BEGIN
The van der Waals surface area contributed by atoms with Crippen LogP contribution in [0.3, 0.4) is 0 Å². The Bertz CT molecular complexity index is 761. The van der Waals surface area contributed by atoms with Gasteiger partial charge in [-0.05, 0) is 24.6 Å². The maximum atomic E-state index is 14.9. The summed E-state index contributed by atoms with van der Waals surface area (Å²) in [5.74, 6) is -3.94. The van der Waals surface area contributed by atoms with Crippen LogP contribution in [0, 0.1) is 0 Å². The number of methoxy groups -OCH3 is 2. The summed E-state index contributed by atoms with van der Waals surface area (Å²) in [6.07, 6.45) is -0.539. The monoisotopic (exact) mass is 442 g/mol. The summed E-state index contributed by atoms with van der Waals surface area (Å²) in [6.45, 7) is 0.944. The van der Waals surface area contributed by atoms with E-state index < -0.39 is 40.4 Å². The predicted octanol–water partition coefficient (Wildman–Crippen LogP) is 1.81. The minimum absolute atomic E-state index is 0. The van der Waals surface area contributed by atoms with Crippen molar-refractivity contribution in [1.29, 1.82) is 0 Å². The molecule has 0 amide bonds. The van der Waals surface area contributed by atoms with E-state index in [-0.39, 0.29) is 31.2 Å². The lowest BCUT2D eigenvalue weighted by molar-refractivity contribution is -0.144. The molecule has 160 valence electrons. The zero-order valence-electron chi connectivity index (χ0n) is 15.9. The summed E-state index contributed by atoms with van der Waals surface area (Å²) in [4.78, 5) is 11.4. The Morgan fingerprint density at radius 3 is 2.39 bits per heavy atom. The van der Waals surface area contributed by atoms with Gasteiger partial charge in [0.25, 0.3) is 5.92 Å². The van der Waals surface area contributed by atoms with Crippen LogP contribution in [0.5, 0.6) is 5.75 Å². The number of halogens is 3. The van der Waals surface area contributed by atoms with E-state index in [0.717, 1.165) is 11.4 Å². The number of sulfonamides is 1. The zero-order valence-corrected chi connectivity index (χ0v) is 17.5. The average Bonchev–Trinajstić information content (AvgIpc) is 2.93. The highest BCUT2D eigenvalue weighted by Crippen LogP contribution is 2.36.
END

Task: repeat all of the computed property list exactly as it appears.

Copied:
The van der Waals surface area contributed by atoms with Crippen LogP contribution in [0.3, 0.4) is 0 Å². The Bertz CT molecular complexity index is 761. The van der Waals surface area contributed by atoms with Gasteiger partial charge in [-0.05, 0) is 24.6 Å². The maximum atomic E-state index is 14.9. The summed E-state index contributed by atoms with van der Waals surface area (Å²) in [5.74, 6) is -3.94. The van der Waals surface area contributed by atoms with Crippen LogP contribution in [0, 0.1) is 0 Å². The number of methoxy groups -OCH3 is 2. The summed E-state index contributed by atoms with van der Waals surface area (Å²) in [6.07, 6.45) is -0.539. The monoisotopic (exact) mass is 442 g/mol. The summed E-state index contributed by atoms with van der Waals surface area (Å²) in [6.45, 7) is 0.944. The van der Waals surface area contributed by atoms with E-state index < -0.39 is 40.4 Å². The predicted octanol–water partition coefficient (Wildman–Crippen LogP) is 1.81. The minimum absolute atomic E-state index is 0. The van der Waals surface area contributed by atoms with Crippen molar-refractivity contribution in [1.29, 1.82) is 0 Å². The molecule has 0 amide bonds. The van der Waals surface area contributed by atoms with E-state index in [-0.39, 0.29) is 31.2 Å². The lowest BCUT2D eigenvalue weighted by molar-refractivity contribution is -0.144. The molecule has 160 valence electrons. The zero-order valence-electron chi connectivity index (χ0n) is 15.9. The summed E-state index contributed by atoms with van der Waals surface area (Å²) in [4.78, 5) is 11.4. The Morgan fingerprint density at radius 3 is 2.39 bits per heavy atom. The van der Waals surface area contributed by atoms with Gasteiger partial charge in [0.25, 0.3) is 5.92 Å². The van der Waals surface area contributed by atoms with Crippen LogP contribution in [0.5, 0.6) is 5.75 Å². The number of halogens is 3. The van der Waals surface area contributed by atoms with E-state index in [0.717, 1.165) is 11.4 Å². The number of sulfonamides is 1. The zero-order valence-corrected chi connectivity index (χ0v) is 17.5. The average Bonchev–Trinajstić information content (AvgIpc) is 2.93. The highest BCUT2D eigenvalue weighted by Crippen LogP contribution is 2.36.